Frequently Asked Questions
Below is a list of questions we frequently receive by those interested in a vegan diet. At Free Vegan Recipes, we do not offer medical advice and recommend you consult your physician before making any dietary changes. If you still have questions after reading the answers below, please check our resource page or contact us and we’ll try to redirect you to the appropriate expert.
What is a vegan?
A vegan is an individual who does not consume any animal products. Animal products include pork, lamb, fish, chicken, turkey, honey, red meat, cheese, and all dairy products.
What are dairy products?
Dairy products are those ingredients derived from cows, goats, and other milk producing animals. Dairy products include but are not limited to:
- Casein (cow’s protein found in many soy products)
- Cottage Cheese
- and more
Why should dairy products be avoided?
Dairy products have proven harmful to the health. Devoid of natural phytochemicals and loaded with antibiotics, uric acid, and other counterproductive components, countless studies have shown the clear cut relation between animal product consumption and disease. In The China Study (The Most Comprehensive Study of Nutrition Ever Conducted and the Startling Implications for Diet, Weight Loss and Long-term Health), T. Colin Campbell demonstrates the undisputed relationship between animal product consumption, disease, poor health, and cancer.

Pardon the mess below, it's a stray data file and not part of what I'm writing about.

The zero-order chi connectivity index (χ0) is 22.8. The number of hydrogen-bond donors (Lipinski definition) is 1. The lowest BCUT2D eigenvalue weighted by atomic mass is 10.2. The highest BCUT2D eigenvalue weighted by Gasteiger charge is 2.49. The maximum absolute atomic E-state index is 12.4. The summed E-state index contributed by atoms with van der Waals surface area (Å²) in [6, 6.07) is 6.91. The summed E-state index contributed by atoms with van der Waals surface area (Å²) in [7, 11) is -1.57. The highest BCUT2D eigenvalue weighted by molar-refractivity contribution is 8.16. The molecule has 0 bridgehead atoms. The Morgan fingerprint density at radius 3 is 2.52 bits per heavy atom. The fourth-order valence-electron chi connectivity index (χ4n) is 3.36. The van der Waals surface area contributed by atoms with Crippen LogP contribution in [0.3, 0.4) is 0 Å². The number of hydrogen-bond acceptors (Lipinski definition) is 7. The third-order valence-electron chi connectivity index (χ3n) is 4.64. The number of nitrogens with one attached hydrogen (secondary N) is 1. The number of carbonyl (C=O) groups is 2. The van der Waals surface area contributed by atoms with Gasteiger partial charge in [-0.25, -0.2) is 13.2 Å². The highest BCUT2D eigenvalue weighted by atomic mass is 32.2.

Where do you get your calcium?
This is a common question for those following a vegan diet. According to Joel Fuhrman, M.D., author of Eat to Live, usable calcium is found in many vegetable sources, including:
- Green vegetables
- Sesame seeds
Dr. Joel Fuhrman explains that, “Many green vegetables have calcium-absorption rates of over 50 percent, compared with about 32 percent for milk.” The problem is not with a lack of calcium consumption, but more in calcium loss from consuming certain foods, such as animal products, sodium, sugar, and caffeine.
How do I get my family to eat this way?
Changing your diet is never easy, especially if you have others for whom meals need to be prepared. Most think a vegan diet consists of carrot sticks and lettuce. The free vegan recipes listed here will show you how delicious vegan food can be. Further, these vegan recipes will open the door to new ingredients that are superior in taste and health than their traditional counterparts. Knowing where to shop, what ingredients to buy, and how to prepare them is crucial when implementing a vegan diet.
How do I access the free vegan recipes?
The main vegan recipe page is divided by category. Simply choose the meal or event for which you need free vegan recipes and print or save the .pdf document. Access to Free Vegan Recipes is available 24 hours a day, without charge or obligation.
What is the difference between a raw food diet and a vegan diet?
A raw food diet is a vegan diet where the food is not heated above 120 degrees (+ or -). Raw food diets are very much in vogue these days as their health benefits are supposed to be superior to a traditional vegan diet. Depending on whom you consult, this opinion varies. Most experts agree that raw foods are beneficial to your health; many professionals feel a diet consisting of 80% raw foods offers equal benefits to a strict 100% raw food diet (see Conscious Eating by Gabriel Cousens).
What is a macrobiotic vegan diet?